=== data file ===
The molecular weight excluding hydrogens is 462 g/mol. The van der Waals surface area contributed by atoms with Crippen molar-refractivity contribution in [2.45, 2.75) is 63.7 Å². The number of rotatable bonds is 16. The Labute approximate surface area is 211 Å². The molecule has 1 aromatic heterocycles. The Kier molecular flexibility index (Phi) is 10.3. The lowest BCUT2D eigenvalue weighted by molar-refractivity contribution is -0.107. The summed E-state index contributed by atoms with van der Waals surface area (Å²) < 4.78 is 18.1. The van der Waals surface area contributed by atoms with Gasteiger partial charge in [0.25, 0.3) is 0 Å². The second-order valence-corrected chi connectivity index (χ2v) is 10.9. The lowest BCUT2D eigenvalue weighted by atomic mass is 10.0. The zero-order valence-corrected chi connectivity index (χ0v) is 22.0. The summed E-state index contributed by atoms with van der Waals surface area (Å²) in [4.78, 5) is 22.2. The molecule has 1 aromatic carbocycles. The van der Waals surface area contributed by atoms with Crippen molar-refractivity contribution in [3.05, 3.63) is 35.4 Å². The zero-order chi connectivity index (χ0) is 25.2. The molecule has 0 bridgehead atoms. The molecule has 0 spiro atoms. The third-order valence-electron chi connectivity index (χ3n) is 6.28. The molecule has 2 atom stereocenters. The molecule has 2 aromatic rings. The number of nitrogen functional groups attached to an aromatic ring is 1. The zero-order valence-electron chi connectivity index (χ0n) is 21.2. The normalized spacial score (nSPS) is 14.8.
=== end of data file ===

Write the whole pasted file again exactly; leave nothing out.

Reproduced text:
The molecular weight excluding hydrogens is 462 g/mol. The van der Waals surface area contributed by atoms with Crippen molar-refractivity contribution in [2.45, 2.75) is 63.7 Å². The number of rotatable bonds is 16. The Labute approximate surface area is 211 Å². The molecule has 1 aromatic heterocycles. The Kier molecular flexibility index (Phi) is 10.3. The lowest BCUT2D eigenvalue weighted by molar-refractivity contribution is -0.107. The summed E-state index contributed by atoms with van der Waals surface area (Å²) < 4.78 is 18.1. The van der Waals surface area contributed by atoms with Gasteiger partial charge in [0.25, 0.3) is 0 Å². The second-order valence-corrected chi connectivity index (χ2v) is 10.9. The lowest BCUT2D eigenvalue weighted by atomic mass is 10.0. The zero-order valence-corrected chi connectivity index (χ0v) is 22.0. The summed E-state index contributed by atoms with van der Waals surface area (Å²) in [4.78, 5) is 22.2. The molecule has 1 aromatic carbocycles. The van der Waals surface area contributed by atoms with Crippen molar-refractivity contribution in [3.05, 3.63) is 35.4 Å². The zero-order chi connectivity index (χ0) is 25.2. The molecule has 0 bridgehead atoms. The molecule has 0 spiro atoms. The third-order valence-electron chi connectivity index (χ3n) is 6.28. The molecule has 2 atom stereocenters. The molecule has 2 aromatic rings. The number of nitrogen functional groups attached to an aromatic ring is 1. The zero-order valence-electron chi connectivity index (χ0n) is 21.2. The normalized spacial score (nSPS) is 14.8.